Tag Archives: Saudi Arabia

Report from our February meeting

23 Feb


Arms export licences from the UK worth £5.5 billion in the last 5 years, bombs worth £1.7 billion and a further 37 arms export licences since 2014. All for Saudi Arabia which, since 2014, has been waging war on an armed rebel group, the Huthis, in Yemen. Schools and civilian targets have been bombed, and hundreds of civilians killed. Read more and sign the petition here.

For our Monthly Action we sent a petition to David Cameron calling on him to suspend all arms transfers to Saudi Arabia and call for an international investigation into human rights violations committed by all sides.

Our Group held its AGM this month. The overall message was ‘Steady as she goes’, with group numbers maintained, and points to be focussed on both in past activities and future campaigns.

We took part in the United Reformed Church’s Christmas Tree Festival, actively supported Amnesty’s Write for Rights Campaign and the Taunton Literary Festival’s impressive young speaker Gulwali Passarlay, talking about his account of his journey from Afghanistan to the UK in “The Lightless Sky”.

We continue to work on the Death Penalty, on North Africa, China, Women’s Rights and the Unity 5 group of imprisoned journalists in Burma. We wait with concerned interest to see how things will develop in Burma after the recent elections.

We meet on the second Tuesday of the month at 8pm. Check the venue and our other activities on amnestytaunton.wordpress.com. All are welcome.


Poet facing execution in Saudi Arabia

10 Feb


Ashraf, a 35-year-old poet and artist, is sentenced to be executed by Saudi Arabian authorities for his art.

On 17 November, the General Court in Abha, southwest Saudi Arabia, found Ashraf guilty of ‘apostasy’ – renouncing Islam – for his poetry and sentenced him to death.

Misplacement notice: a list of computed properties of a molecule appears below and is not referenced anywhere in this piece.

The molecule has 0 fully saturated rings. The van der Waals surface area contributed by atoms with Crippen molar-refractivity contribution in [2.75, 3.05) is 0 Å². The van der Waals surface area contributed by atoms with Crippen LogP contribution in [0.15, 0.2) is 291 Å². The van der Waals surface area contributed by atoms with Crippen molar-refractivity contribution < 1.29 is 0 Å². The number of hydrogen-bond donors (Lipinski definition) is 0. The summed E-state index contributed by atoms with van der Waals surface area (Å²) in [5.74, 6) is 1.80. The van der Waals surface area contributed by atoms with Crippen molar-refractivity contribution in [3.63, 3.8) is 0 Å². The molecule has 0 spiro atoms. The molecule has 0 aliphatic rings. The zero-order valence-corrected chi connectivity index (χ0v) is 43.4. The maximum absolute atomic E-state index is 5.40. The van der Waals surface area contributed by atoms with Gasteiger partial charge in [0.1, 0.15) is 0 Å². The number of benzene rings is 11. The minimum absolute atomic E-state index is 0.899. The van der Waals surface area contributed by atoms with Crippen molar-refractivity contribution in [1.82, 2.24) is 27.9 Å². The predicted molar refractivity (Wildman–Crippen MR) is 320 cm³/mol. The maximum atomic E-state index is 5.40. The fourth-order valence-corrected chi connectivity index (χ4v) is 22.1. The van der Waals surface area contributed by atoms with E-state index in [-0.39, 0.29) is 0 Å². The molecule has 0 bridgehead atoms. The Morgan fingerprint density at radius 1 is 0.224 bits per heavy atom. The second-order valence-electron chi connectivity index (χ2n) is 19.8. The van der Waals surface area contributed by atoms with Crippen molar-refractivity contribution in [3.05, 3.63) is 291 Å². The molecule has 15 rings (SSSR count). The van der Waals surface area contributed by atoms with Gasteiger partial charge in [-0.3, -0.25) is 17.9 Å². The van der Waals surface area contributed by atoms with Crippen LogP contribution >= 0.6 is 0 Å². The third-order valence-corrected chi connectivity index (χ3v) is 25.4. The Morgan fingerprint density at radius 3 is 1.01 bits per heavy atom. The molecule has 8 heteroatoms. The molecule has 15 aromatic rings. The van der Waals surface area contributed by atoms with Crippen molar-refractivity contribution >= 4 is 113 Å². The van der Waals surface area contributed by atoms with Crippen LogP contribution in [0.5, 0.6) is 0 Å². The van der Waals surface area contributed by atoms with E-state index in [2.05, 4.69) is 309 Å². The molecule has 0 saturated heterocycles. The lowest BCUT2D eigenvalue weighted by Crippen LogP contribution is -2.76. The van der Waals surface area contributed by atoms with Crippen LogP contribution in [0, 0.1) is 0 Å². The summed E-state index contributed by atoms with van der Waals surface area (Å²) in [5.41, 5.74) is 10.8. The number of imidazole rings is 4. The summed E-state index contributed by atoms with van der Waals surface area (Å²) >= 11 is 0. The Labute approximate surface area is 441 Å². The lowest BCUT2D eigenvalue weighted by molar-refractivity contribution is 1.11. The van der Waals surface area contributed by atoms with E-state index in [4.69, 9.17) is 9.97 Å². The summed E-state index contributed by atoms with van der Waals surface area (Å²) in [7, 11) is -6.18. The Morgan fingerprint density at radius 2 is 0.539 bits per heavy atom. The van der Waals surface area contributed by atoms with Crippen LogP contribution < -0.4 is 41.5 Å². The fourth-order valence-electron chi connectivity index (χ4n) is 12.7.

Arrested for poetry and pictures on his phone

Ashraf was initially arrested on 6 August 2013 following a complaint registered against him by another Saudi citizen, who said that the poet was promoting atheism and spreading blasphemous ideas among young people. Ashraf was released the following day, but then rearrested on 1 January 2014, when he was charged with apostasy – he had supposedly questioned religion and spread atheist thought with his poetry. He was at the same time charged with violating the country’s Anti-Cyber Crime Law for allegedly taking and storing photos of women on his phone.

On 30 April 2014, Ashraf was sentenced to four years in prison and 800 lashes for the charges relating to images of women on his phone. The General Court accepted Ashraf’s apology for the charges of apostasy and found the punishment to be satisfactory.

However, the court of appeal recommended that Ashraf should still be sentenced for apostasy, and his case was sent back to the General Court, which in turn sentenced him to death for apostasy.

Throughout this whole process, Ashraf was denied access to a lawyer – a clear violation of international human rights law, as well as Saudi Arabia’s national laws.

What we’re calling for

Quite simply, we’re calling for Ashraf to be freed. He has committed no crime, and as such should not be imprisoned, let alone face execution.

We’re asking the Saudi Arabian authorities to drop Ashraf’s conviction and all charges against him. We’re also asking for them to stop executing anyone for ‘apostasy’.

Please sign the petition here calling for Ashraf’s release.

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